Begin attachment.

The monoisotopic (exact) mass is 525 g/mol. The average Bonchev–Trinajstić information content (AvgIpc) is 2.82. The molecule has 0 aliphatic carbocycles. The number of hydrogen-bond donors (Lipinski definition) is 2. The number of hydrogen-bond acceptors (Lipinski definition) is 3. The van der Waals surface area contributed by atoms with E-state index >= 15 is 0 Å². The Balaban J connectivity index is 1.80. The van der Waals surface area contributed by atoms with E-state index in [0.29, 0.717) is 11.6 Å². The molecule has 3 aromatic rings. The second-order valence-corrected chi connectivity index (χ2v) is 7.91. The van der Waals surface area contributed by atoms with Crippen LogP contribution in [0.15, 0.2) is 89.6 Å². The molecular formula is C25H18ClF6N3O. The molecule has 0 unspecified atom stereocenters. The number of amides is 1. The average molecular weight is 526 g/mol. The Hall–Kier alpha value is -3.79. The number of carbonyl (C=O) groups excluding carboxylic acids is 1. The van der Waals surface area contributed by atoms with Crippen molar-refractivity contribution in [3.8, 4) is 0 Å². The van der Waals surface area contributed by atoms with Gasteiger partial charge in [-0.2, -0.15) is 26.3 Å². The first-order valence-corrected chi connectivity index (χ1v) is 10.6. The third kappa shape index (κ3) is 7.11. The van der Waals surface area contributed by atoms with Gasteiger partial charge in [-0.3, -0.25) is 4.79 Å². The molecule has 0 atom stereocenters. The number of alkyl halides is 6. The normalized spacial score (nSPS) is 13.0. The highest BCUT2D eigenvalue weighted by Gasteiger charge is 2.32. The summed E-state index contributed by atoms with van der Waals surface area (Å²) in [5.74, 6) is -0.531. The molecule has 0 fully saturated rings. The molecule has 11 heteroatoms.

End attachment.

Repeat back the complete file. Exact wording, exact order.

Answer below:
The monoisotopic (exact) mass is 525 g/mol. The average Bonchev–Trinajstić information content (AvgIpc) is 2.82. The molecule has 0 aliphatic carbocycles. The number of hydrogen-bond donors (Lipinski definition) is 2. The number of hydrogen-bond acceptors (Lipinski definition) is 3. The van der Waals surface area contributed by atoms with E-state index >= 15 is 0 Å². The Balaban J connectivity index is 1.80. The van der Waals surface area contributed by atoms with E-state index in [0.29, 0.717) is 11.6 Å². The molecule has 3 aromatic rings. The second-order valence-corrected chi connectivity index (χ2v) is 7.91. The van der Waals surface area contributed by atoms with Crippen LogP contribution in [0.15, 0.2) is 89.6 Å². The molecular formula is C25H18ClF6N3O. The molecule has 0 unspecified atom stereocenters. The number of amides is 1. The average molecular weight is 526 g/mol. The Hall–Kier alpha value is -3.79. The number of carbonyl (C=O) groups excluding carboxylic acids is 1. The van der Waals surface area contributed by atoms with Crippen molar-refractivity contribution in [3.8, 4) is 0 Å². The van der Waals surface area contributed by atoms with Gasteiger partial charge in [-0.2, -0.15) is 26.3 Å². The first-order valence-corrected chi connectivity index (χ1v) is 10.6. The third kappa shape index (κ3) is 7.11. The van der Waals surface area contributed by atoms with Gasteiger partial charge in [-0.3, -0.25) is 4.79 Å². The molecule has 0 atom stereocenters. The number of alkyl halides is 6. The normalized spacial score (nSPS) is 13.0. The highest BCUT2D eigenvalue weighted by Gasteiger charge is 2.32. The summed E-state index contributed by atoms with van der Waals surface area (Å²) in [5.74, 6) is -0.531. The molecule has 0 fully saturated rings. The molecule has 11 heteroatoms.